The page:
While border closures due to the COVID-19 pandemic were supposed to be temporary, more than 18 months after the pandemic began many foreign countries have still not restarted consular operations. Borders of the UK, European Union and beyond remain heavily restricted.
“This has been catastrophic for Gambia’s incoming tourist industry. The effect on outbound travel has been less obvious but equally serious. In today’s globalized world, with information overload on the internet, there is simply no substitute for personal meetings. There are fewer people travelling out, but they are doing bigger deals. Our best and brightest businessmen need to travel, negotiate, export, and manage their overseas business relationships. Without this essential commercial interaction, that is often taken for granted, the country will continue to suffer further economic hardship.”
The solution that many West African businesspeople are looking at may appear radical at first: investing in countries that offer citizenship by investment so that they can travel to the UK, Europe and beyond without any requirement for visa.
As Ted McEwan, director of the newly-opened NTL Trust office in The Gambia, explains, “we don’t call it ‘buying’ a passport. That term is potentially misleading. In fact, we are talking about a much more sophisticated symbiotic relationship designed to support local business people in developing their international business, increasing exports and bringing much-needed foreign investment to our country. Citizenship by investment is not just a short term transaction - it’s a lifelong relationship, with the benefits of a second passport even passing down to the next generation. Of course, there are financial benefits to the other nation involved too. And needless to say, it’s fully legal, transparent and documented.”
Citizenship by investment has already taken off in recent years in Nigeria, Kenya and South Africa. NTL Trust’s new office in Banjul seeks to expand access to these programs to businesspeople not just here but in Senegal, Ghana and other major business hubs in the region.
“We chose Gambia because it’s a safe and secure place to do business. Clients like to fly in here for a few days - spend a few days at a luxury beach resort with their loved ones - and during that time with our concierge service they can complete all the necessary paperwork to apply for citizenship by investment in the Caribbean before returning home,” explains Mr. McEwan, a native of Banjul.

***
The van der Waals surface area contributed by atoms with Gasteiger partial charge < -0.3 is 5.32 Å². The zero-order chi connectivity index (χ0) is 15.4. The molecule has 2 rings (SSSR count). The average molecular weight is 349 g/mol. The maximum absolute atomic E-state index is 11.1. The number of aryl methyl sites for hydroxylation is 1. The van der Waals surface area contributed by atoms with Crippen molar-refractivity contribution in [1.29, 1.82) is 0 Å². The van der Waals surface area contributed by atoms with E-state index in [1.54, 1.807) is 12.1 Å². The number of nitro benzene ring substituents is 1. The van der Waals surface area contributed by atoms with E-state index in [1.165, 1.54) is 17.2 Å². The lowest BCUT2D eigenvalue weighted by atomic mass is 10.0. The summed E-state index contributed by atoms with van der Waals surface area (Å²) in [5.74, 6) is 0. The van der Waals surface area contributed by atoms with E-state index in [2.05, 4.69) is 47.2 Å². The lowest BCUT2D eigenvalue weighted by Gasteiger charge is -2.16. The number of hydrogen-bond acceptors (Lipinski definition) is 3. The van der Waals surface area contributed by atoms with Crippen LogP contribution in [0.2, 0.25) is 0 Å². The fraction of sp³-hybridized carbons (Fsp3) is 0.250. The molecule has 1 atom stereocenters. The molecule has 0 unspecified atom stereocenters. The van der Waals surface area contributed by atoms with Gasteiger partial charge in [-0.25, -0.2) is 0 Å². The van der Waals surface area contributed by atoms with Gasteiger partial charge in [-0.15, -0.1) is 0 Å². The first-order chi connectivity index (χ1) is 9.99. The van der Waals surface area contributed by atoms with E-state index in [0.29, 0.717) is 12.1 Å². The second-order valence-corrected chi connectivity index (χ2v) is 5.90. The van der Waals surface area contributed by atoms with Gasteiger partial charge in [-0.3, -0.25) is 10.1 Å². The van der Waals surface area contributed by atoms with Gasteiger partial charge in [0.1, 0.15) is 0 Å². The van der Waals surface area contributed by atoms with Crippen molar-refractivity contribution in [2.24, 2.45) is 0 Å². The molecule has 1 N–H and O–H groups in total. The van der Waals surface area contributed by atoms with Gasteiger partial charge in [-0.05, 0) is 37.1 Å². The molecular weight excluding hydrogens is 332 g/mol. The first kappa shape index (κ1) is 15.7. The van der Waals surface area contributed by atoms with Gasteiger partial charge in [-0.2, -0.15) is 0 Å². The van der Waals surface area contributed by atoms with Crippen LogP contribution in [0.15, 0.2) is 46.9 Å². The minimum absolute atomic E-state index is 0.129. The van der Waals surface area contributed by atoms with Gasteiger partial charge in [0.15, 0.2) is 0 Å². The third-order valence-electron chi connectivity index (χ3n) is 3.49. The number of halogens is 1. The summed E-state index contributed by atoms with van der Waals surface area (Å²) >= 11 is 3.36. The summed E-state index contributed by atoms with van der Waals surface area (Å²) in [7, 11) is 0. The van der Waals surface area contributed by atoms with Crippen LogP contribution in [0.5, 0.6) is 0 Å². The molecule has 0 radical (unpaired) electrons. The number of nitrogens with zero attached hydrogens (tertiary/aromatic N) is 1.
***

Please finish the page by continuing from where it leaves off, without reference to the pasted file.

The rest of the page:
“Of course, we also choose Gambia as a hub also because I am Gambian myself. I have lived much of my life overseas and understand the value of international business connections, and maintaining them.
“The founder of NTL Trust had previously tried to promote in Nigeria but found it overwhelming. When he came to Gambia, we saw over the course of the week how he felt at home. I feel sure that this initiative will also bring more foreign investors to the Gambia in the longer term. By way of example, NTL Trust also represents high net worth investors from other countries that are looking for opportunities in markets such as ours. There is already a well-advanced project from NTL Trust’s owners to set up a new Investment Bank here in the Gambia, something we are working on with GIEPA.”
Citizenship by investment basically involves creating a long term link with a foreign country by purchasing real estate. The real estate will typically be located on one of five Caribbean nations that have been quietly offering this incentive since the 1980s: St Kitts-Nevis, Antigua Grenada, St Lucia and Dominica. The real estate, such as an apartment, hotel room or property fraction, is available to the citizen and his family for vacation use, should produce a rental return, and can be resold after a designated holding period - typically 4-7 years. In return for this investment, starting at around US$250,000, the businessman, his family and their future offspring will receive citizenship and passports of the chosen Caribbean nation.
Why would anyone need a second passport?
“If you have to ask that question, you probably don’t need one,” jokes McEwan. “But seriously… the sad fact is, our passports are not good for travel. You have to get visas to go anywhere. This is a form of discrimination. But it’s a problem that doesn’t apply, for example, to Caribbean passports that have easy visa-free access to the UK, Europe and beyond.”